Towards a Document-First Culture

February 16, 2024

When building a company, one of the things that get defined early on is the way in which people communicate. It’s important to let this grow organically, but it’s also important to be mindful of the “mode” you’re getting into so that you can decide on it intentionally. If you don’t, the lowest-friction mode will always win (say, chats + meetings).

At BaseHub, we’re building a place to write stuff which you’ll distribute through the Internet, such as this blog you’re reading. So for us, writing not only makes sense for our communicational efficiency, it also makes sense for our business: the better we get at writing, the more we’ll want to write, and the more we’ll dogfood our product.

But writing is hard. Writing a static piece of text with the objective of expressing a clear message is hard because it forces us to pause and clear our minds. We have time. We can undo, and re-write stuff which, on the one hand, is great—there’s less room for mistakes—, and on the other, it’s a great burden—the expectations on that piece are higher.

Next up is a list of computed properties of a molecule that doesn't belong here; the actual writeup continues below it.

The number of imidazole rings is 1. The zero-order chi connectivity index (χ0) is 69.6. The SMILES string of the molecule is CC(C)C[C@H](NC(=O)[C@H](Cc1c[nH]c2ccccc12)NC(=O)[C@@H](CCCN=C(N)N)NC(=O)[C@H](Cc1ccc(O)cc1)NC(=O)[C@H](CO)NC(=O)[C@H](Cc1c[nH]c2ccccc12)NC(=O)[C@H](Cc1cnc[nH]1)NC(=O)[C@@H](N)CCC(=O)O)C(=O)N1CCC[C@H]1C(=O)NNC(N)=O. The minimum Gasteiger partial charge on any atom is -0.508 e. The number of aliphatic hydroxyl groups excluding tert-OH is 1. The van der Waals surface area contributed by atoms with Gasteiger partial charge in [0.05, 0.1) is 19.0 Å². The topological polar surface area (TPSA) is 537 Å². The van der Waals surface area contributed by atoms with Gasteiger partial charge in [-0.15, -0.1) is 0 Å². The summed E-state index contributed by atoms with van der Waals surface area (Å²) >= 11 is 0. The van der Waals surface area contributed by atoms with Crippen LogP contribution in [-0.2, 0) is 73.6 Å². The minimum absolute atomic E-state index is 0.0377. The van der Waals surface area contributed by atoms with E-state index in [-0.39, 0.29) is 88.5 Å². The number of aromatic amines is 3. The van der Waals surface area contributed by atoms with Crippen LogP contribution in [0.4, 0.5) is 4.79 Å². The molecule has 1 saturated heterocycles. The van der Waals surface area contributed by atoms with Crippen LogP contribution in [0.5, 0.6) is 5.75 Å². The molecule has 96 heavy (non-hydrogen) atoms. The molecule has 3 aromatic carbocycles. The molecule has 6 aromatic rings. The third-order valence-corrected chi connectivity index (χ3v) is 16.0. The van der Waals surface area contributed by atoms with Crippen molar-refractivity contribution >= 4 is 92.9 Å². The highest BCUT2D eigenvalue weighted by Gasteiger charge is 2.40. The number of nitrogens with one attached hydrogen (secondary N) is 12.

It doesn’t only require us to clear up our existing thoughts, it also requires us to come up with new thoughts which can explain the thing we’re trying to explain better. In writing, the best thoughts win. Contrast that to talking, or chatting, in which we express whatever comes to mind, like a first-in-first-out queue.

Finding Balance

I work towards towards a document-first culture. A culture in which our people understand our business and prouduct deeply, and if they don’t, they get to exercise that muscle with writing. When deciding where we’re going next, we’ll create a document titled “where we’re going?” or something of that sorts. When planning a specific feature, we’ll write “feature X“ and explain the problems it solves, and how it should be built. When someone is stuck with a problem, they’ll start a doc explaining what it is about and what solutions have they’ve tried.

Now, for urgent matters, we obviously meet. We’re a small team. For saying “gm”, we chat. For brainstorming, we meet. Every method is important, but intentionally working towards a document-first culture—which requires discipline—reduces the chances of falling into the trap of lower-friction, “cheaper” methods of communicating.

  • “Writing, Briefly”, Paul Graham (source)

  • “The Day You Became A Better Writer”, Scott Adams (source)

  • “Hire Great Writers”, Rework Podcast (source)

  • Jeff Bezos’ management strategy around six pagers (source)